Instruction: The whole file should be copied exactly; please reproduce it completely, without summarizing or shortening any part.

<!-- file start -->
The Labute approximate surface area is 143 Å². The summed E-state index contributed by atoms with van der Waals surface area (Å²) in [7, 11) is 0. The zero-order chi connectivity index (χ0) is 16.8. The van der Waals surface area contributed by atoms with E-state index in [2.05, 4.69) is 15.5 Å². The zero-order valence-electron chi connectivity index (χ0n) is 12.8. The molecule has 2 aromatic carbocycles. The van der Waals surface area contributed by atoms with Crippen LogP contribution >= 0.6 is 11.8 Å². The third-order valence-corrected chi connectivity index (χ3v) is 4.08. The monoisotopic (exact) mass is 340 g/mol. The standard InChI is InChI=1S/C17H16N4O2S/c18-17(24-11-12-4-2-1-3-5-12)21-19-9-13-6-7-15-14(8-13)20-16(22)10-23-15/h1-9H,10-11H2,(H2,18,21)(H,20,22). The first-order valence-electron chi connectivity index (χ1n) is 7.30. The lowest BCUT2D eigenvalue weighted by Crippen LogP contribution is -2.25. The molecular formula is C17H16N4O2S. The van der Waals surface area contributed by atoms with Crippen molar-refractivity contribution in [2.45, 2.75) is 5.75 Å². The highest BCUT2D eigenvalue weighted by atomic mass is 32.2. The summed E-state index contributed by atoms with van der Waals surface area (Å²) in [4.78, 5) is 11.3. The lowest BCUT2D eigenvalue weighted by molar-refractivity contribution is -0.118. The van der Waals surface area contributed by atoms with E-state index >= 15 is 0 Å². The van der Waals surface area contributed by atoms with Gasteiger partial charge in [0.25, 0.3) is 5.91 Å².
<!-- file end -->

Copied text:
The Labute approximate surface area is 143 Å². The summed E-state index contributed by atoms with van der Waals surface area (Å²) in [7, 11) is 0. The zero-order chi connectivity index (χ0) is 16.8. The van der Waals surface area contributed by atoms with E-state index in [2.05, 4.69) is 15.5 Å². The zero-order valence-electron chi connectivity index (χ0n) is 12.8. The molecule has 2 aromatic carbocycles. The van der Waals surface area contributed by atoms with Crippen LogP contribution >= 0.6 is 11.8 Å². The third-order valence-corrected chi connectivity index (χ3v) is 4.08. The monoisotopic (exact) mass is 340 g/mol. The standard InChI is InChI=1S/C17H16N4O2S/c18-17(24-11-12-4-2-1-3-5-12)21-19-9-13-6-7-15-14(8-13)20-16(22)10-23-15/h1-9H,10-11H2,(H2,18,21)(H,20,22). The first-order valence-electron chi connectivity index (χ1n) is 7.30. The lowest BCUT2D eigenvalue weighted by Crippen LogP contribution is -2.25. The molecular formula is C17H16N4O2S. The van der Waals surface area contributed by atoms with Crippen molar-refractivity contribution in [2.45, 2.75) is 5.75 Å². The highest BCUT2D eigenvalue weighted by atomic mass is 32.2. The summed E-state index contributed by atoms with van der Waals surface area (Å²) in [4.78, 5) is 11.3. The lowest BCUT2D eigenvalue weighted by molar-refractivity contribution is -0.118. The van der Waals surface area contributed by atoms with E-state index >= 15 is 0 Å². The van der Waals surface area contributed by atoms with Gasteiger partial charge in [0.25, 0.3) is 5.91 Å².